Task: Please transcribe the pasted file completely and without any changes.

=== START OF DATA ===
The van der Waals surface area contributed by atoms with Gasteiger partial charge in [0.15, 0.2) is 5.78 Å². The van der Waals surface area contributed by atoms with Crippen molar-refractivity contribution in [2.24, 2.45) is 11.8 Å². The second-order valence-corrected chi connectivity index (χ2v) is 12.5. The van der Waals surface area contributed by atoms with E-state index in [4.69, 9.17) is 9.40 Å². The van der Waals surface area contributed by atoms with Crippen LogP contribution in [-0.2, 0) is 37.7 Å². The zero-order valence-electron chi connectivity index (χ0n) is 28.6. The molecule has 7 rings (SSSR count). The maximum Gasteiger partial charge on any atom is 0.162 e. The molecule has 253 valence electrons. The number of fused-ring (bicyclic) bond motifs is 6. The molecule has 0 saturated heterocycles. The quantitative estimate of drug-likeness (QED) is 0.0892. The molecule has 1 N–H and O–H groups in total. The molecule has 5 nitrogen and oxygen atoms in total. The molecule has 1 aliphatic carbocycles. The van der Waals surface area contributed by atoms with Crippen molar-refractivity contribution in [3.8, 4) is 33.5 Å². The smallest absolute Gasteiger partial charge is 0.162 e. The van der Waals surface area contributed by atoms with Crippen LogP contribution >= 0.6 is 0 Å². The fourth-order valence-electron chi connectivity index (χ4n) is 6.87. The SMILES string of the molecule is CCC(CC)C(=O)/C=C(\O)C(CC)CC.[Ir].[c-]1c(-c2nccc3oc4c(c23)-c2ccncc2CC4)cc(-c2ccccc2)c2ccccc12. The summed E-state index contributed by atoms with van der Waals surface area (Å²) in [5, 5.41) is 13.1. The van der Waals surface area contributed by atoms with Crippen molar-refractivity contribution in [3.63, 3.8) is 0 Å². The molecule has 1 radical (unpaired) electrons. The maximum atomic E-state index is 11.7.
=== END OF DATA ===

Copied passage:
The van der Waals surface area contributed by atoms with Gasteiger partial charge in [0.15, 0.2) is 5.78 Å². The van der Waals surface area contributed by atoms with Crippen molar-refractivity contribution in [2.24, 2.45) is 11.8 Å². The second-order valence-corrected chi connectivity index (χ2v) is 12.5. The van der Waals surface area contributed by atoms with E-state index in [4.69, 9.17) is 9.40 Å². The van der Waals surface area contributed by atoms with Crippen LogP contribution in [-0.2, 0) is 37.7 Å². The zero-order valence-electron chi connectivity index (χ0n) is 28.6. The molecule has 7 rings (SSSR count). The maximum Gasteiger partial charge on any atom is 0.162 e. The molecule has 253 valence electrons. The number of fused-ring (bicyclic) bond motifs is 6. The molecule has 0 saturated heterocycles. The quantitative estimate of drug-likeness (QED) is 0.0892. The molecule has 1 N–H and O–H groups in total. The molecule has 5 nitrogen and oxygen atoms in total. The molecule has 1 aliphatic carbocycles. The van der Waals surface area contributed by atoms with Crippen molar-refractivity contribution in [3.8, 4) is 33.5 Å². The smallest absolute Gasteiger partial charge is 0.162 e. The van der Waals surface area contributed by atoms with Crippen LogP contribution >= 0.6 is 0 Å². The fourth-order valence-electron chi connectivity index (χ4n) is 6.87. The SMILES string of the molecule is CCC(CC)C(=O)/C=C(\O)C(CC)CC.[Ir].[c-]1c(-c2nccc3oc4c(c23)-c2ccncc2CC4)cc(-c2ccccc2)c2ccccc12. The summed E-state index contributed by atoms with van der Waals surface area (Å²) in [5, 5.41) is 13.1. The van der Waals surface area contributed by atoms with Crippen molar-refractivity contribution in [3.63, 3.8) is 0 Å². The molecule has 1 radical (unpaired) electrons. The maximum atomic E-state index is 11.7.